In mental health recovery, the best medicine is sometimes peer support

Staff Photo by Mark Kennedy / Robert Schoolfield, 32, is shown Tuesday with an example of his mixed media art at his home on Lee Highway. Schoolfield is a certified peer recovery specialist helping people with mental health issues.

Ten years ago, it would have been hard for 32-year-old Robert Schoolfield to imagine the settled life he has today. Steady work. Cozy apartment on Lee Highway. An emerging art career. A girlfriend he has known since elementary school.

Ten years ago, Schoolfield says he was in the throes of mental illness, which was variously diagnosed as psychosis, depression and bipolar disorder.

"In my early 20s, I started to have a lot of mental problems and lot of depression," he said in an interview last week. "I started having psychotic breakdowns occasionally."

Today, Schoolfield is a certified peer recovery specialist providing aftercare to clients who have been through programs at Volunteer Behavioral Health Care System in Chattanooga. Research shows mental health patients do better if they have assistance from people with a personal history of recovery.

Schoolfield said that sometimes his psychotic episodes as a younger man included a break with reality. Drugs were in the picture, too, he said, but mostly as a byproduct of his mental health issues, not a trigger, he said.

As a result, Schoolfield said he spent 10 stints in inpatient mental health facilities from ages 20 to 27. But the last five years, he has been stable, he said, which he attributes to fine-tuned medications and counseling mixed with a lot of self-care.

"I remember the last time I was an inpatient, I didn't think I was going to get better; to be able to work or drive a car or anything," Schoolfield said. "I remember having a thought that, 'I'm going to try to do better no matter what, even if I fail.'

"I (had been) avoiding what I knew I should be doing in my own heart, in my own mind. A lot of that was from being young ... being lost, not having a purpose or goal."

Fortified by that burst of resolve, Schoolfield began to rebuild his life. Part of it was a mental shift to take more adult responsibility, he said. He started taking his meds regularly and used art as an alternative language to express his feelings.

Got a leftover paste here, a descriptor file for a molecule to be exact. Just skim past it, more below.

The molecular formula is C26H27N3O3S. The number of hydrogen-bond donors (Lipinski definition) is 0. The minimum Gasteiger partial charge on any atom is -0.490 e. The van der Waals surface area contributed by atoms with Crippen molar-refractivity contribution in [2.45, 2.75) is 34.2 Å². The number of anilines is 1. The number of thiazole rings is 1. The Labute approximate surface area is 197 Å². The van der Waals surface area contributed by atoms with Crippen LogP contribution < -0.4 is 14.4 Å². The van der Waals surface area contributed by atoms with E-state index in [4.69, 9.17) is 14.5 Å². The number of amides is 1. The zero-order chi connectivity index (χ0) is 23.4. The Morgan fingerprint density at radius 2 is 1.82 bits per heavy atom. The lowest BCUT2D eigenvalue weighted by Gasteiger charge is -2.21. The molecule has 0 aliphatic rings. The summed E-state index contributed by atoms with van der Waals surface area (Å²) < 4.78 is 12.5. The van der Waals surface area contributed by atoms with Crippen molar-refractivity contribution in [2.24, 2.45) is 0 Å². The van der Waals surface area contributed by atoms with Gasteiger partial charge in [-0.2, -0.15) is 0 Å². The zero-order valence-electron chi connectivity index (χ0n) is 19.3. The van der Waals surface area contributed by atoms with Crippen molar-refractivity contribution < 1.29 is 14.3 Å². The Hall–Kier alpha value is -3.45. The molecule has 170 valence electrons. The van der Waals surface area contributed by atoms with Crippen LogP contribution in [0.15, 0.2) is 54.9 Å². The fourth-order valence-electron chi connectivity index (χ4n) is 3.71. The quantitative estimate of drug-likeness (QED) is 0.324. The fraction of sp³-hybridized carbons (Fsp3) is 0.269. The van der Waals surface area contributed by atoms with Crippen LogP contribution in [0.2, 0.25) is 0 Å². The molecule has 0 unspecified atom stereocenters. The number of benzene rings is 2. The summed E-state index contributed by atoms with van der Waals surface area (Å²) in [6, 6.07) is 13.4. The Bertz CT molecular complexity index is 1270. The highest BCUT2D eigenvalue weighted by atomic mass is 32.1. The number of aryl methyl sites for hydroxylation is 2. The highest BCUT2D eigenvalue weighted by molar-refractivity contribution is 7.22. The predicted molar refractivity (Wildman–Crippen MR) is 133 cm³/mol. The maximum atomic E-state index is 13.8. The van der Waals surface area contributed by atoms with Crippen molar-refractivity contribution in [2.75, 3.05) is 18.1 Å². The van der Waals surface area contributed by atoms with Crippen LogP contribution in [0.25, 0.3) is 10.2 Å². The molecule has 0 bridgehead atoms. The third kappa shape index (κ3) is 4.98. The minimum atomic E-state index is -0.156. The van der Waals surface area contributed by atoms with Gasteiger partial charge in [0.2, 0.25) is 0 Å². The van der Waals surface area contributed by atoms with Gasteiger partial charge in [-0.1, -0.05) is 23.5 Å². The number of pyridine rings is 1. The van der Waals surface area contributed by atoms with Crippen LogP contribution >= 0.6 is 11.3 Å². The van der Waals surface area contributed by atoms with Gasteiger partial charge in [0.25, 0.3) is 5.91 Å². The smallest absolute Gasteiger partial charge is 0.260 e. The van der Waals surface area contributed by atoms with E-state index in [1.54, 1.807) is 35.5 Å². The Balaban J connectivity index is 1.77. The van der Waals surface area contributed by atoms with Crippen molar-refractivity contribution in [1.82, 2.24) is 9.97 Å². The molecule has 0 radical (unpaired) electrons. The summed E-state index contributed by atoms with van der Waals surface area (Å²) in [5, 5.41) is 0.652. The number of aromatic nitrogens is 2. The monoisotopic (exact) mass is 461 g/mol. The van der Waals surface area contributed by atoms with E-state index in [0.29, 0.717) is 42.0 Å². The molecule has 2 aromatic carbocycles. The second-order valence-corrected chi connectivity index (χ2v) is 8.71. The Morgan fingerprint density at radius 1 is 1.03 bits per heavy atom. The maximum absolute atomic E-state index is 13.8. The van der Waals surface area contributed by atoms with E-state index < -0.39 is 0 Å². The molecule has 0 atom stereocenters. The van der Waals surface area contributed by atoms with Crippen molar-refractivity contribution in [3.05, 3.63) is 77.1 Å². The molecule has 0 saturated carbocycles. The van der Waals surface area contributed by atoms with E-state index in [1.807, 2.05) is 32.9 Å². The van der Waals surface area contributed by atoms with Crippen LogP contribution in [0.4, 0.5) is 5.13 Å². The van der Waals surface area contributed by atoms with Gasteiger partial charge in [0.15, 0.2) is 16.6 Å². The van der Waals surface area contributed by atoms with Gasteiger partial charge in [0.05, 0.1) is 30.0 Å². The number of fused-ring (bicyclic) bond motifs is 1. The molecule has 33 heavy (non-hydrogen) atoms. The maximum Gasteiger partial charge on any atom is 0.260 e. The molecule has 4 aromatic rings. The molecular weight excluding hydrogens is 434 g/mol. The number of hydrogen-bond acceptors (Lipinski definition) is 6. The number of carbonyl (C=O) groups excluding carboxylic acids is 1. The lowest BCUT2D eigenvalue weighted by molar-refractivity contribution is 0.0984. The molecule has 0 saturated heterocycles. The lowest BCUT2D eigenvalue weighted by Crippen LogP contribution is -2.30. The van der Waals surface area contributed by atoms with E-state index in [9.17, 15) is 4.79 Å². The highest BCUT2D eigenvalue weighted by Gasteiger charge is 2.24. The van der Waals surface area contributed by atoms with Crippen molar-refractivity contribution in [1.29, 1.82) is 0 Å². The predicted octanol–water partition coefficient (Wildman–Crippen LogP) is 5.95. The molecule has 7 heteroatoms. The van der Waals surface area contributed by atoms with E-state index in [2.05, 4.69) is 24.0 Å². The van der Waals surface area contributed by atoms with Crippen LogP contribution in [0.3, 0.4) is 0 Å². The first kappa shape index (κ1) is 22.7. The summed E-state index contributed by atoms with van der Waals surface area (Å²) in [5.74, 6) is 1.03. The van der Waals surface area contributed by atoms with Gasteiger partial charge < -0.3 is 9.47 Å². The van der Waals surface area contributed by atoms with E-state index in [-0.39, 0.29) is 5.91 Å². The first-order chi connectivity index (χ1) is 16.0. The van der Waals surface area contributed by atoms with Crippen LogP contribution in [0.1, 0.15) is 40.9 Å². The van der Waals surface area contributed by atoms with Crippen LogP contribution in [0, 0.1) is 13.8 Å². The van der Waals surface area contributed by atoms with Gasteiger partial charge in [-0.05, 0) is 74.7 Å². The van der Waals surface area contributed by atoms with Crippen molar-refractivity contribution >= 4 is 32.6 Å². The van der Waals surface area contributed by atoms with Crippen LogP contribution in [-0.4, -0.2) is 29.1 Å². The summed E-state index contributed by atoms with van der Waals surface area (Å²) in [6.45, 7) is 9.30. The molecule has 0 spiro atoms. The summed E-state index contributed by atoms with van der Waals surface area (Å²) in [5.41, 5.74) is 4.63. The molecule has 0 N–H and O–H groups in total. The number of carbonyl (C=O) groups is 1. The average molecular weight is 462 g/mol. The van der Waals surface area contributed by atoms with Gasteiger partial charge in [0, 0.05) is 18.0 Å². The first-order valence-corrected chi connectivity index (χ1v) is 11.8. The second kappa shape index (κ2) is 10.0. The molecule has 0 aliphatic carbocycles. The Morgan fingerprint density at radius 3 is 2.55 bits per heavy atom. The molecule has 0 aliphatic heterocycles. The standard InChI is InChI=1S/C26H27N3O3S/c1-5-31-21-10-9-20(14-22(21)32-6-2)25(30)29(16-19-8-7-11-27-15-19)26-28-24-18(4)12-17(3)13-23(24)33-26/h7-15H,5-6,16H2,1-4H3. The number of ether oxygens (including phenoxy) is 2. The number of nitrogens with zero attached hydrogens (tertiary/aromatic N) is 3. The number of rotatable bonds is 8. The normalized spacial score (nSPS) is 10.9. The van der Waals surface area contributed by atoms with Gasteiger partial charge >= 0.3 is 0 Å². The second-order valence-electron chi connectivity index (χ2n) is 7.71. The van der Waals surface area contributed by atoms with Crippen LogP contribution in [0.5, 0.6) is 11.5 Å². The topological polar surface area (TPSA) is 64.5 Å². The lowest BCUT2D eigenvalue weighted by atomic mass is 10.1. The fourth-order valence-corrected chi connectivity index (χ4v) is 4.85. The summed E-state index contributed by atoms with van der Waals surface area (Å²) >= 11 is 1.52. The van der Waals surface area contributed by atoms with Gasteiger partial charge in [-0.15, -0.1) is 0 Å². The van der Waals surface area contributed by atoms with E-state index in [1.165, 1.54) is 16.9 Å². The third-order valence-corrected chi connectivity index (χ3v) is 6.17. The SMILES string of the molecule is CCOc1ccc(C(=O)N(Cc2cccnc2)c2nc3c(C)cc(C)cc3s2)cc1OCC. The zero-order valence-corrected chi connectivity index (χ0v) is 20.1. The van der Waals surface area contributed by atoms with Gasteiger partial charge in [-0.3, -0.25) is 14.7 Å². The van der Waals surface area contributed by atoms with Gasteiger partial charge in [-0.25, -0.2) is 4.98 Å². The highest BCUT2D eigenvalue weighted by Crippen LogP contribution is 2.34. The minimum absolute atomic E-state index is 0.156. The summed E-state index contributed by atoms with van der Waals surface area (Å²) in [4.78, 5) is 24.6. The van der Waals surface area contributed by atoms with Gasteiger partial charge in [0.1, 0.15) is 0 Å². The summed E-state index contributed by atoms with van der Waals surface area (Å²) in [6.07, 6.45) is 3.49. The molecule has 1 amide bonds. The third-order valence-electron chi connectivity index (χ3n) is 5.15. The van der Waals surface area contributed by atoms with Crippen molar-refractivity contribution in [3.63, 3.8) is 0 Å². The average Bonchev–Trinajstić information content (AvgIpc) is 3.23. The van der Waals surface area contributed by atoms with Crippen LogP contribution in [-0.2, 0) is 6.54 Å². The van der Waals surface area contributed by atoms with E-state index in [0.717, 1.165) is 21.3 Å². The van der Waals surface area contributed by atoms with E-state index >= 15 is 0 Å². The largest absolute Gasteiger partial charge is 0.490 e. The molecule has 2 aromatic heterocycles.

"I had to be OK with abandoning who I thought I was, to discover who I really am," he said.

Schoolfield credits his early interest in art to his grandmother, Joanne Schoolfield, who is the daughter-in-law of the late Judge Raulston Schoolfield, one of Chattanooga's most prominent 20th-century lawyers and judges.

In elementary school, Robert Schoolfield was diagnosed with Hodgkins lymphoma, a form of cancer, and spent a year recovering while visiting St. Jude's Children's Research Hospital in Memphis for treatment, he said.

His mental health issues, he said, intensified in his 20s and continued until about 2017, when his condition stabilized.

Schoolfield said his job helping others in recovery involves meeting one-on-one with about 15 clients weekly, a task that often takes him to neighboring counties. Some of his clients are homeless, he said, some are young people and some are adults with jobs and careers.

Occasionally, he integrates his artwork with his peer support work. His mixed-media, abstract creations are often an expression of his inner feelings, he said. His paintings have also become a source of income. One day, Schoolfield said he hopes painting might become his full-time career.

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"It gives me a sense of purpose," he said. "It makes me feel like I am good at something. It gives me a sense of confidence."

Meanwhile, he is also proud of the totality of his his life experiences, he said, including his tumultuous 20s.

"I would not want to go through it again, but I wouldn't want to change it," he said. "I think I'm better as a human for having gone through that stuff. I don't pity myself."

The Life Stories column publishes on Mondays. Contact Mark Kennedy at or 423-757-6645.